|Powers and Abilities||When given human sacrifice, can ensure the prosperity of its environs. Possession.|
|Vulnerabilities||The destruction of the sacred tree it is bound to.|
|Appearance||Humanoid; made up of the flesh of its victims.|
'The V-Vanir? The Vanir were Norse gods of protection and prosperity, keeping the local settlements safe from harm. Some villages built effigies of the Vanir in their fields. Other villages practiced human sacrifice. One male, and one female.' Kind of looks like a scarecrow, huh?
A pagan god that resides in an ancient tree brought to the U.S. by Scandinavian immigrants. Each year the people of Burkitsville, Indiana present it with a young man and woman as a sacrifice to ensure the prosperity of their town and its crops. The god inhabits the form of a scarecrow made from the body of its previous victims and kills the couple with a hooked blade, or scythe. The god is vanquished when the sacred tree is destroyed with fire.
Scarecrows in Lore
Scarecrows as evil or scary figures probably arise from two contributing factors. Scarecrows link to the planting and protection of crops and the changing of the seasons. In agrarian societies, Spring was celebrated as a time of resurrection – of life reborn after the dark winter. Sacrifice is bound up in this cycle. Winter kills that which grows, and breeds, until it is reborn in Spring. And for many societies existed the idea that some deity or power needed a gift to ensure the prosperity of the new season. The Vanir were a group of Norse gods connected with fertility that were associated with ritual sacrifice. Effigies representing the gods were erected, and is possibly where scarecrows originated. Scarecrows also possess attributes that lend themselves to being scary. They look human but are expressionless. As is the case with clowns, for us the inability to interpret facial expressions provokes fear – think also of horror villains from the Phantom of the Opera to Michael Myers from Halloween or Leatherface from The Texas Chainsaw Massacre films.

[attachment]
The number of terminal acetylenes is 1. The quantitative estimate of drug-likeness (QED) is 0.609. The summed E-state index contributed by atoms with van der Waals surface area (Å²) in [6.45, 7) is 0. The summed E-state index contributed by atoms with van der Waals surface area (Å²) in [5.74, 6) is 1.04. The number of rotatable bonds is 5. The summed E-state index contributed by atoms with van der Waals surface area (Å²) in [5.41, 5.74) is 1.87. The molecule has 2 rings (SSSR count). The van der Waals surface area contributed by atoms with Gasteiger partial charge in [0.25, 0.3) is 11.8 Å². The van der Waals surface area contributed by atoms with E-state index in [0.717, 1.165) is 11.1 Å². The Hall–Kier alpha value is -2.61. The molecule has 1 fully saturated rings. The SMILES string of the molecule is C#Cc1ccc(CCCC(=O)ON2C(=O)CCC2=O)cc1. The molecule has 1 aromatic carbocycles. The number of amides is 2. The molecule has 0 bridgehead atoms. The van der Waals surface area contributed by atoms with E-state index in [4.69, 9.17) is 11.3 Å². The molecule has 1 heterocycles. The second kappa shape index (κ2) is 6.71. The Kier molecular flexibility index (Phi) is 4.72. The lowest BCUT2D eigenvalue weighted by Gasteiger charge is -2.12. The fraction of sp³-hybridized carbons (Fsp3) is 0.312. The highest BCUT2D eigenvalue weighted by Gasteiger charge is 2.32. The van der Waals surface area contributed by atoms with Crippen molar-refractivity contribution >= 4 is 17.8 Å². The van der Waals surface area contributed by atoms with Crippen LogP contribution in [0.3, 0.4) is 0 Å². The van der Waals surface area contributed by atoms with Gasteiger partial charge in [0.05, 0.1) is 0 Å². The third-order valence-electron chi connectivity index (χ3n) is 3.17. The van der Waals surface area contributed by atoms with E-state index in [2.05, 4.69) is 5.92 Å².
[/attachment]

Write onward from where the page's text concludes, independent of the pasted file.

Scarecrows in Film
- The Wizard of Oz - Not a horror film per se, but a movie referenced several times in Supernatural, this film features a talking scarecrow who sings "If I Only Had a Brain."
- The Wickerman - This chilling 1973 horror movie in which a policeman travels to a Hebridean island to investigate the disappearance of a young girl. Instead he finds a neo-pagan cult who demand a sacrifice each year – someone they burn inside a giant wicker figure.
- Children of the Corn - A young couple stumble onto a town of creepy children and “He Who Walks Behind the Rows.”
- Doctor Who - In the episode “Family of Blood” formless aliens control an animate army of scarecrows. When the Doctor finally defeats them, he traps one of them inside the form of a scarecrow.